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J. H. Jarvis




The main particulars and fate of J. H. Jarvis or Jarvis are an enigma: She may have been the embryo of "the new steamer built at" Columbus, Ga., early in 1864. It seems certain that she did exist and was commanded by Lt. John W. Bennett, CSN, in June 1863 in the Mobile-West Florida area. If she was the same ship as the newbuilding, she was later commanded by daredevil mastermind Lt. George W. Gift, CSN; it is matter of record that he was detached from Chattahoochee just before or after the famous boiler explosion that sank her, 27 May 1863, for he was principal informant to the press following the disaster. It is known that Gift reported to Bennett, Commanding Officer "on board the Jarvis", 8 June, for duty, because Bennett so endorsed Gift's orders from Capt. John K. Mitchell, CSN. On 15 February 1864 Lt. Gift was detached from Naval Station, Charleston, S.C., to command "the new steamer at Columbus, Ga.", relieving Lt. Augustus McLaughlin, CSN, who appears to have been commanding Chattahoochee concurrently; then on 5 March Captain Mitchell in Richmond directed Gift to relieve McLaughlin in Chattahoochee. Apparently this change in command enabled Gift to take the luckless gunboat to Eufaula, Ala., for on 10 June he was ordered to bring her back to Columbus "and turn her over to Lt. Comdr. A. McLaughlin for repairs," while Chief Constructor J. L. Porter was to come from Wilmington as soon as possible to inspect her.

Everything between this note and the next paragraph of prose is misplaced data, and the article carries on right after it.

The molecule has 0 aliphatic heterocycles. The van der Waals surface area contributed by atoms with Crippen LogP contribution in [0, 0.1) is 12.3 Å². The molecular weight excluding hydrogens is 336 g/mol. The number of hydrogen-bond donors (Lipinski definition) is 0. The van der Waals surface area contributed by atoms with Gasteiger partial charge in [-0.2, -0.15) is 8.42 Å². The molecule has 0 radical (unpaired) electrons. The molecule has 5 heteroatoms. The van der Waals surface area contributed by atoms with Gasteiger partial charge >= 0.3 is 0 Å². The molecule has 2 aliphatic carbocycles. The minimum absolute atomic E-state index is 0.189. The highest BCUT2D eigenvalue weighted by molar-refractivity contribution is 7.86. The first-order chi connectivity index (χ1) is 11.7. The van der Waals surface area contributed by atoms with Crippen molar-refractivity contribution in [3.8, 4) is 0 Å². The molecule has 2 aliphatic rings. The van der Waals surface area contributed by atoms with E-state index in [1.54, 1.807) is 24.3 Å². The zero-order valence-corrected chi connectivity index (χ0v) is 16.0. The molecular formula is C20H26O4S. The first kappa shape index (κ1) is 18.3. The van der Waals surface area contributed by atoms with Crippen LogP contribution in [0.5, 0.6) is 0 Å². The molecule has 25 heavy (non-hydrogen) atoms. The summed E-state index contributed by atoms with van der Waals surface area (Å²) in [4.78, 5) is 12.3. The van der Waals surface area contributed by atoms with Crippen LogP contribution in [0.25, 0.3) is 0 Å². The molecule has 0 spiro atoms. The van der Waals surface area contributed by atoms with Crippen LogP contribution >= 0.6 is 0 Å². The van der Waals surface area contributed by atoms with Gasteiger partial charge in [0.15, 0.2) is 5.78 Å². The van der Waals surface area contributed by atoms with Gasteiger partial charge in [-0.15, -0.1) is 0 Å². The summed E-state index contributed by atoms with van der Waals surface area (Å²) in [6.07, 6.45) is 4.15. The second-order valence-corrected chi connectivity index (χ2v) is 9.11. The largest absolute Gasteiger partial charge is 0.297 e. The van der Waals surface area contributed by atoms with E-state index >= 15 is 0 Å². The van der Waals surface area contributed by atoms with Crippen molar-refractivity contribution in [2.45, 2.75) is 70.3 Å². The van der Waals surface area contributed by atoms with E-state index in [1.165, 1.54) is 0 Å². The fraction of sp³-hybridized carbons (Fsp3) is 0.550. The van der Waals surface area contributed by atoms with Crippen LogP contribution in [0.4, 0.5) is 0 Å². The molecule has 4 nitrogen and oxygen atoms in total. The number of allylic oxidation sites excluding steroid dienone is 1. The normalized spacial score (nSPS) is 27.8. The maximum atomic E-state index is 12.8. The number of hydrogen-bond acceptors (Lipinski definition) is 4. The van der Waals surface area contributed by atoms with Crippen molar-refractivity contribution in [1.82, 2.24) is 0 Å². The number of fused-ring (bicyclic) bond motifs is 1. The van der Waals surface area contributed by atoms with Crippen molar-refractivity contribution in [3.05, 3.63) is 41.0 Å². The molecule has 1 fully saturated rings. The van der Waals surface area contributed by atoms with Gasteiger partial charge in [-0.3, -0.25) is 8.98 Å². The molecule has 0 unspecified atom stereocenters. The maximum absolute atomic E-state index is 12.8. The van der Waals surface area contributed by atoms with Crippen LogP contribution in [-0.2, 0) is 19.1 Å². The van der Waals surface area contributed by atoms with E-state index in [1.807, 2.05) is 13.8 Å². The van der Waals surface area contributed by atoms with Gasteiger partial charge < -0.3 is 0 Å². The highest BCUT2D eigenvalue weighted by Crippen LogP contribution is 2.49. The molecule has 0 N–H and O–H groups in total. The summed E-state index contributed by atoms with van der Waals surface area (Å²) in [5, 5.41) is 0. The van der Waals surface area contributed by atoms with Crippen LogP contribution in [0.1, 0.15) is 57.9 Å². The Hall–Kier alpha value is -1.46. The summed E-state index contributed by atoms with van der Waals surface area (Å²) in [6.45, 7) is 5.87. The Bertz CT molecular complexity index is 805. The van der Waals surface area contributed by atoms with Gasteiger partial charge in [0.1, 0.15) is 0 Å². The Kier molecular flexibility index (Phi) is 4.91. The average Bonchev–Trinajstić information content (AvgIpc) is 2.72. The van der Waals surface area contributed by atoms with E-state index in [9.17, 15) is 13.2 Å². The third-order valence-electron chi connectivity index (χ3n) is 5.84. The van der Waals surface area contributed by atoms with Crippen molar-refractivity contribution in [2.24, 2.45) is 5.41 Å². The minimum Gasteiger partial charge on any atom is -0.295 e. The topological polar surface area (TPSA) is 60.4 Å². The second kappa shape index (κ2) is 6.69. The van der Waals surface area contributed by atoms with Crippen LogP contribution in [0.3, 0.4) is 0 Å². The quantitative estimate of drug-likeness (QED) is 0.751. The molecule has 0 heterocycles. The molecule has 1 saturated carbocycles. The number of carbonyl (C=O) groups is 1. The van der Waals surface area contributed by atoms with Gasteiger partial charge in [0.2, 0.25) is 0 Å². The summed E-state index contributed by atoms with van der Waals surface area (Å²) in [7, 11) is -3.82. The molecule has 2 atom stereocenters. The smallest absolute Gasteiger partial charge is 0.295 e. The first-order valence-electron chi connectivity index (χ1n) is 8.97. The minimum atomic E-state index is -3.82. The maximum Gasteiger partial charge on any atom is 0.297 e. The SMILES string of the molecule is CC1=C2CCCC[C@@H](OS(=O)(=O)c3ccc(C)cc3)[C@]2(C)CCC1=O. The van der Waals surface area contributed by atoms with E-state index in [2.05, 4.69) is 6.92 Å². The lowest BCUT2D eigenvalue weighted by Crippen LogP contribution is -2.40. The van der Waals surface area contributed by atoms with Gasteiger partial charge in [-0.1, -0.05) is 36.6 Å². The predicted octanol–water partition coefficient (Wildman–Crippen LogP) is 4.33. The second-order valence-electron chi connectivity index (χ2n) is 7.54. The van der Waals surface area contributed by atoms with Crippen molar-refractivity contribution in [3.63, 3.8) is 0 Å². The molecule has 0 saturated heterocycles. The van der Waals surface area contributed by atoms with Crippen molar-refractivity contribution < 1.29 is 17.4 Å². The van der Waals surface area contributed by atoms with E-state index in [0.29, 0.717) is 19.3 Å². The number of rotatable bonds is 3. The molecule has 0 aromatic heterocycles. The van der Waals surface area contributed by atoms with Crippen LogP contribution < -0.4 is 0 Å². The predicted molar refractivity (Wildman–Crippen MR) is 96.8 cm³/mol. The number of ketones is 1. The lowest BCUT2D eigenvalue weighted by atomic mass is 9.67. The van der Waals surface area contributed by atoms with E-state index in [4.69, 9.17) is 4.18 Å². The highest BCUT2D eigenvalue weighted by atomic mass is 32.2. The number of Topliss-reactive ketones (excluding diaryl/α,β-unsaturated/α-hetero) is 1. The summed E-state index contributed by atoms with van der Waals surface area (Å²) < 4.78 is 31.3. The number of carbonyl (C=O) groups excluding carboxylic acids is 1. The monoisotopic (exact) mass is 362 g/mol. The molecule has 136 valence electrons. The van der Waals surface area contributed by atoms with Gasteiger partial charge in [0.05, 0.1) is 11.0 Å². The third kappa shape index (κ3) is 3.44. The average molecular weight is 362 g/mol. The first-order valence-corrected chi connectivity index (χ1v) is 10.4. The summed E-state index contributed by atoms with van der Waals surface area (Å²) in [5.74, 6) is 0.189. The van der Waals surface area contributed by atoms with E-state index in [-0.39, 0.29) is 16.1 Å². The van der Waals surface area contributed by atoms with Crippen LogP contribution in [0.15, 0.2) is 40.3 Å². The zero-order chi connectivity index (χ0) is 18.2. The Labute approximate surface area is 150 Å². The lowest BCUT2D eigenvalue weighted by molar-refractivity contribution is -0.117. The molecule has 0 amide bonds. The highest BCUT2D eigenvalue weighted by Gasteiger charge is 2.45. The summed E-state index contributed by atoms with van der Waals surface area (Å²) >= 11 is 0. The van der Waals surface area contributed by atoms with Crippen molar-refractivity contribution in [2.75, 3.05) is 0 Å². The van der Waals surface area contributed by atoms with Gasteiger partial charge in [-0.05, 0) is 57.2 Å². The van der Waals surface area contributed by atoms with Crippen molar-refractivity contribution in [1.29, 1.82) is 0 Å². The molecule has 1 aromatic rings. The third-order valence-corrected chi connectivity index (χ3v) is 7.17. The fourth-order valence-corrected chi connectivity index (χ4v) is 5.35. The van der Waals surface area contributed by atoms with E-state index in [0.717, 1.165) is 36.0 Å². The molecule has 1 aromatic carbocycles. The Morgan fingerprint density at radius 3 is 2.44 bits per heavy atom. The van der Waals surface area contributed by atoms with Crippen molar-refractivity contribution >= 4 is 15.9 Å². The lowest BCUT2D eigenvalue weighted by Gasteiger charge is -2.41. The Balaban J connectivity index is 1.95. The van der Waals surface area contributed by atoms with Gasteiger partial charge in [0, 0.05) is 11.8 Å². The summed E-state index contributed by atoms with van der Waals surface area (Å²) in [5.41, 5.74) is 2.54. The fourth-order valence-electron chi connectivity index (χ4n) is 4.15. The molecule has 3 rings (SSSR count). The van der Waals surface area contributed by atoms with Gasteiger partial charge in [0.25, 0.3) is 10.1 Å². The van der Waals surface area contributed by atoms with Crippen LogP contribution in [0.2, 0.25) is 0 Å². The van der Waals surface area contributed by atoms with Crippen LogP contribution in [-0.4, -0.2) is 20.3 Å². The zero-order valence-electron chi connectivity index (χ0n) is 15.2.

These bits of fact establish little directly about Jarvis herself but define an intriguing area of probability which could eternally link Jarvis and the interesting personality of George Gift. Two letters from Gift published in official records point to him as a colorful, unrecognized idea man of the Confederate Navy: On 9 May he proposed to Lt. John J. Guthrie, CSN, Chattahoochee's captain, a daring raid by the latter's men using steamer Swan to capture USS Port Royal in Apalachicola, Fla. Two days later he suggested to Secretary Mallory a plot to purchase secretly and operate a Confederate cruiser on Lake Erie and to terrorize Union commerce throughout the Great Lakes, "although," he added, "the scheme may be as Quixotic as it is audacious." Whatever his confreres may have thought of Gift's daydreams—probably not much—his Lake Erie stratagem just might have succeeded at that time: witness the Georgian (q.v.) affair which so nearly did 18 months later, although the sands of time were running out for the Confederacy. Gift was no Maffitt, Semmes, Wilkinson or John Taylor Wood in deed, but he was a bold thinker.